CROWN POINT | Peace eludes 35-year-old Veltor Cotton.
The Gary resident said Thursday that he is haunted by images he was shown of the two men he killed Aug. 20, 2005, in a drunken driving crash. He told Lake Criminal Court Judge Salvador Vasquez he still doesn't remember the crash.
"I haven't found one shred of peace in my days and nights," he said.
Cotton was sentenced Thursday morning to 30 years in prison for causing the deaths of Alex Edwards and Anible Macklin.
A jury convicted him last month of two counts of causing death while operating a motor vehicle while intoxicated and two counts of reckless homicide.
Witnesses told police Cotton drove at a high speed on Aug. 20, 2005, weaving in and out of traffic along Broadway before cresting a hill, going airborne and landing on the bumper of Edwards' van.
Edwards and Macklin were trapped inside the van, which exploded in flames. They were pronounced dead at the scene.
Mary Edwards said she knew she couldn't live forever with Edwards, her husband of 35 years. But, she said she always thought the man people remember as good-hearted would die with dignity. He fed the destitute after hours at Domino's Pizza, where he worked.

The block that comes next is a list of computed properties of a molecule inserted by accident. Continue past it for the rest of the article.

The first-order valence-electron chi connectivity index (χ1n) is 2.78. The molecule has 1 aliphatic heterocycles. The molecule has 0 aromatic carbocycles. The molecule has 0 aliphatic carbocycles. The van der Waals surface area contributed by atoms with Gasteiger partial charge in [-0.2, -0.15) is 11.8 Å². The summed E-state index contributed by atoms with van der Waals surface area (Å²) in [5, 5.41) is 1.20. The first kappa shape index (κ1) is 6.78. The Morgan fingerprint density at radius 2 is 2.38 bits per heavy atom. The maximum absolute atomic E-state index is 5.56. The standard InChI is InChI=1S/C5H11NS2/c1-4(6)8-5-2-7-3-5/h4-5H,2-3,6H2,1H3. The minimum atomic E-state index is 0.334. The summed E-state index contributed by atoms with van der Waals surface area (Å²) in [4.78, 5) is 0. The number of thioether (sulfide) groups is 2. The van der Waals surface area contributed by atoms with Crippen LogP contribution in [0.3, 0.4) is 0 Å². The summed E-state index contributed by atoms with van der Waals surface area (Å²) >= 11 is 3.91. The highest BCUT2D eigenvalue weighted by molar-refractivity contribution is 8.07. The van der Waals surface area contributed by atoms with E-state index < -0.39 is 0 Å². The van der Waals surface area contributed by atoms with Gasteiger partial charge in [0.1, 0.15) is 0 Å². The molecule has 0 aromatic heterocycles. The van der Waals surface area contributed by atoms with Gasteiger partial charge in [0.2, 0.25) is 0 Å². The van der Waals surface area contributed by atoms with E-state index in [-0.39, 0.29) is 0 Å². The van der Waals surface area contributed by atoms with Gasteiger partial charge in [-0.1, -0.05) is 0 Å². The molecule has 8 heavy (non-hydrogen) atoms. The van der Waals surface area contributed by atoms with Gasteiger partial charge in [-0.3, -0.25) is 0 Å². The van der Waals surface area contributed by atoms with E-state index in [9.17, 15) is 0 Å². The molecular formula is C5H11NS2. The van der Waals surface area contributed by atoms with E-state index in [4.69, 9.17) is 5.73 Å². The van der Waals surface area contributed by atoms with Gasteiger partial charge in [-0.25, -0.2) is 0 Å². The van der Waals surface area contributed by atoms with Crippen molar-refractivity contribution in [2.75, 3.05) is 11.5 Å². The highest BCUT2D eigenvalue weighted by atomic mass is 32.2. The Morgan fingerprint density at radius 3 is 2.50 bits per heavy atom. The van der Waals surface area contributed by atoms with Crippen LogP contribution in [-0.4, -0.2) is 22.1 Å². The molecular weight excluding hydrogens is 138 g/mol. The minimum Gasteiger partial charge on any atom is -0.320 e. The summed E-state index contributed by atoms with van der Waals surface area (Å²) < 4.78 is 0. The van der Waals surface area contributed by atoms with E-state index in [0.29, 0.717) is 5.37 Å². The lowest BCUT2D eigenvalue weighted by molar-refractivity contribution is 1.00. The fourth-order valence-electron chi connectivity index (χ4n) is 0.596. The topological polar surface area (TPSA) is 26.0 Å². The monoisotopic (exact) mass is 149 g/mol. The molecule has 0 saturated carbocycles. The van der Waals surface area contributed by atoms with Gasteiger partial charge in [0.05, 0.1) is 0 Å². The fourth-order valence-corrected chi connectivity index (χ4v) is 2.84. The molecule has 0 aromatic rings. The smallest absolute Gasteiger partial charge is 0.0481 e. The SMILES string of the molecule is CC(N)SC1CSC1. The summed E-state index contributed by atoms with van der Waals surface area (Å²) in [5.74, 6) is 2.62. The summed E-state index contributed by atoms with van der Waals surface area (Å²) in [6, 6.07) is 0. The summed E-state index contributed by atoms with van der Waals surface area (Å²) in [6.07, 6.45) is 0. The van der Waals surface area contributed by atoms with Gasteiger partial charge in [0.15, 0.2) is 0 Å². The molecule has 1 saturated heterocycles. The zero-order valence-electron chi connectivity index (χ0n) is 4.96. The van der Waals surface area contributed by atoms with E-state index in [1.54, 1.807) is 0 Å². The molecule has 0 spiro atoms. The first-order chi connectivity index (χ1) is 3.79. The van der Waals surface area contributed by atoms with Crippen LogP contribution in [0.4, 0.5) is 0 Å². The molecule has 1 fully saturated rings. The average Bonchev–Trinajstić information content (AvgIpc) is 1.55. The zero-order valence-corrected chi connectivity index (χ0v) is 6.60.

Cherese Macklin wept Thursday as she read a letter from one of her sisters in the courtroom. Anible Macklin was the father of 15 children, all by the same mother, and a role model for others, she said.
"I just want him back so much," Cherese Macklin read. "I try to think of anything to ease the pain. My graduation (in 2007) was one of the saddest days of my life because my father was not there."
Deputy Prosecutor John Burke said the victims were "extraordinary men who did extraordinary things."
Defense attorney Paul Stracci said Cotton and his family also lost that night.
Stracci leafed through a bound book of 98 letters written to support Cotton. The courtroom was packed with the victims' families and Cotton's supporters.
Cotton's mother, Sandra, said her son was a good man and father who simply was overwhelmed by his life. He hasn't been the same since the accident, she said.
Cotton was ejected from his car that night and suffered head injuries. Tests showed he had a blood-alcohol concentration of nearly double the legal limit, Burke said.
Vasquez denied a motion to correct an error and denied Cotton a new trial. Cotton still can appeal his sentence.